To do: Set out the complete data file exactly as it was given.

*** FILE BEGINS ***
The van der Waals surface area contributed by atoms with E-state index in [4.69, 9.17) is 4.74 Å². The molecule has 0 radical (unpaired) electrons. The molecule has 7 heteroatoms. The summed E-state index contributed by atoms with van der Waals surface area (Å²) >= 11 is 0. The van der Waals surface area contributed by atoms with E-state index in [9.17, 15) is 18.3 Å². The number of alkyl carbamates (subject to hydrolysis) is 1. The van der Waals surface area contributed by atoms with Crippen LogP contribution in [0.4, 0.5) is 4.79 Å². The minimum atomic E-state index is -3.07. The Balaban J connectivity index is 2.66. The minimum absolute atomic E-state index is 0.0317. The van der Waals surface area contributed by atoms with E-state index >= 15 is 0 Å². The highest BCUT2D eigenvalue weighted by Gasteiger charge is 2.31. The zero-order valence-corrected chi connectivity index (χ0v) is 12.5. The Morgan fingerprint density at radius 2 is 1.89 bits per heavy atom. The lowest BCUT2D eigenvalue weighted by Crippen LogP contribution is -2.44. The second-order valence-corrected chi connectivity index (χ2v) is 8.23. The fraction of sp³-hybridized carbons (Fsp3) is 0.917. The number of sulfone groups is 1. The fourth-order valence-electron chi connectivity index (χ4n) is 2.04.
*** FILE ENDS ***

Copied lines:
The van der Waals surface area contributed by atoms with E-state index in [4.69, 9.17) is 4.74 Å². The molecule has 0 radical (unpaired) electrons. The molecule has 7 heteroatoms. The summed E-state index contributed by atoms with van der Waals surface area (Å²) >= 11 is 0. The van der Waals surface area contributed by atoms with E-state index in [9.17, 15) is 18.3 Å². The number of alkyl carbamates (subject to hydrolysis) is 1. The van der Waals surface area contributed by atoms with Crippen LogP contribution in [0.4, 0.5) is 4.79 Å². The minimum atomic E-state index is -3.07. The Balaban J connectivity index is 2.66. The minimum absolute atomic E-state index is 0.0317. The van der Waals surface area contributed by atoms with E-state index >= 15 is 0 Å². The highest BCUT2D eigenvalue weighted by Gasteiger charge is 2.31. The zero-order valence-corrected chi connectivity index (χ0v) is 12.5. The Morgan fingerprint density at radius 2 is 1.89 bits per heavy atom. The lowest BCUT2D eigenvalue weighted by Crippen LogP contribution is -2.44. The second-order valence-corrected chi connectivity index (χ2v) is 8.23. The fraction of sp³-hybridized carbons (Fsp3) is 0.917. The number of sulfone groups is 1. The fourth-order valence-electron chi connectivity index (χ4n) is 2.04.